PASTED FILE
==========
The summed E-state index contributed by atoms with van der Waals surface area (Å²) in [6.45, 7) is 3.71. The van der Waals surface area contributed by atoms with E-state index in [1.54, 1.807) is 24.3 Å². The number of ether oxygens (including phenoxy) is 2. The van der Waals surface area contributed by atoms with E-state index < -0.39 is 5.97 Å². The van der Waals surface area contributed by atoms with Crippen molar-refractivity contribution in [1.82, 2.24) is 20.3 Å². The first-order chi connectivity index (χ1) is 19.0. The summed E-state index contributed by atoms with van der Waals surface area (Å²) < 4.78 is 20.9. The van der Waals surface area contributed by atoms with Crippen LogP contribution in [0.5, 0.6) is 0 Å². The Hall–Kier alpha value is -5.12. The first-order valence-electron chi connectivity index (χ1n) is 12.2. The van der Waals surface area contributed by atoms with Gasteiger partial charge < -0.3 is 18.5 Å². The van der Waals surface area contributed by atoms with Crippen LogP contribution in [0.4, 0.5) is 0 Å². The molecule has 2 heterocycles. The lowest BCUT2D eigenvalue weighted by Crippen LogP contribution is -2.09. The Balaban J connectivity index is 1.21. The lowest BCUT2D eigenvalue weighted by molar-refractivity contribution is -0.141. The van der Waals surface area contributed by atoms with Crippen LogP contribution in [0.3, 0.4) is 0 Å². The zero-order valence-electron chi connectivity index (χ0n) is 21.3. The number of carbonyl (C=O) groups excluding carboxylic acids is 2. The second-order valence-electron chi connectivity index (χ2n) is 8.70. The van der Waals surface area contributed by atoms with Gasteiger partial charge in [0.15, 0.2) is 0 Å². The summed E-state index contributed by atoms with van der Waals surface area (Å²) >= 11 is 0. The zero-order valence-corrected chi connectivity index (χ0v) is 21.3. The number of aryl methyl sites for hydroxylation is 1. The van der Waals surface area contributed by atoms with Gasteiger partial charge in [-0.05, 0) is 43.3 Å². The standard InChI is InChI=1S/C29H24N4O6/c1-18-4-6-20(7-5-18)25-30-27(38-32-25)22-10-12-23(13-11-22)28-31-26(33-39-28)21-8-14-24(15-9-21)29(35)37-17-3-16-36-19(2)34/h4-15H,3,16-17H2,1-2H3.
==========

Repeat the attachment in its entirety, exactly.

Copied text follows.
The summed E-state index contributed by atoms with van der Waals surface area (Å²) in [6.45, 7) is 3.71. The van der Waals surface area contributed by atoms with E-state index in [1.54, 1.807) is 24.3 Å². The number of ether oxygens (including phenoxy) is 2. The van der Waals surface area contributed by atoms with E-state index < -0.39 is 5.97 Å². The van der Waals surface area contributed by atoms with Crippen molar-refractivity contribution in [1.82, 2.24) is 20.3 Å². The first-order chi connectivity index (χ1) is 19.0. The summed E-state index contributed by atoms with van der Waals surface area (Å²) < 4.78 is 20.9. The van der Waals surface area contributed by atoms with Crippen LogP contribution in [0.5, 0.6) is 0 Å². The Hall–Kier alpha value is -5.12. The first-order valence-electron chi connectivity index (χ1n) is 12.2. The van der Waals surface area contributed by atoms with Gasteiger partial charge < -0.3 is 18.5 Å². The van der Waals surface area contributed by atoms with Crippen LogP contribution in [0.4, 0.5) is 0 Å². The molecule has 2 heterocycles. The lowest BCUT2D eigenvalue weighted by Crippen LogP contribution is -2.09. The Balaban J connectivity index is 1.21. The lowest BCUT2D eigenvalue weighted by molar-refractivity contribution is -0.141. The van der Waals surface area contributed by atoms with Crippen LogP contribution in [0.3, 0.4) is 0 Å². The zero-order valence-electron chi connectivity index (χ0n) is 21.3. The number of carbonyl (C=O) groups excluding carboxylic acids is 2. The second-order valence-electron chi connectivity index (χ2n) is 8.70. The van der Waals surface area contributed by atoms with Gasteiger partial charge in [0.15, 0.2) is 0 Å². The summed E-state index contributed by atoms with van der Waals surface area (Å²) >= 11 is 0. The zero-order valence-corrected chi connectivity index (χ0v) is 21.3. The number of aryl methyl sites for hydroxylation is 1. The van der Waals surface area contributed by atoms with Gasteiger partial charge in [-0.05, 0) is 43.3 Å². The standard InChI is InChI=1S/C29H24N4O6/c1-18-4-6-20(7-5-18)25-30-27(38-32-25)22-10-12-23(13-11-22)28-31-26(33-39-28)21-8-14-24(15-9-21)29(35)37-17-3-16-36-19(2)34/h4-15H,3,16-17H2,1-2H3.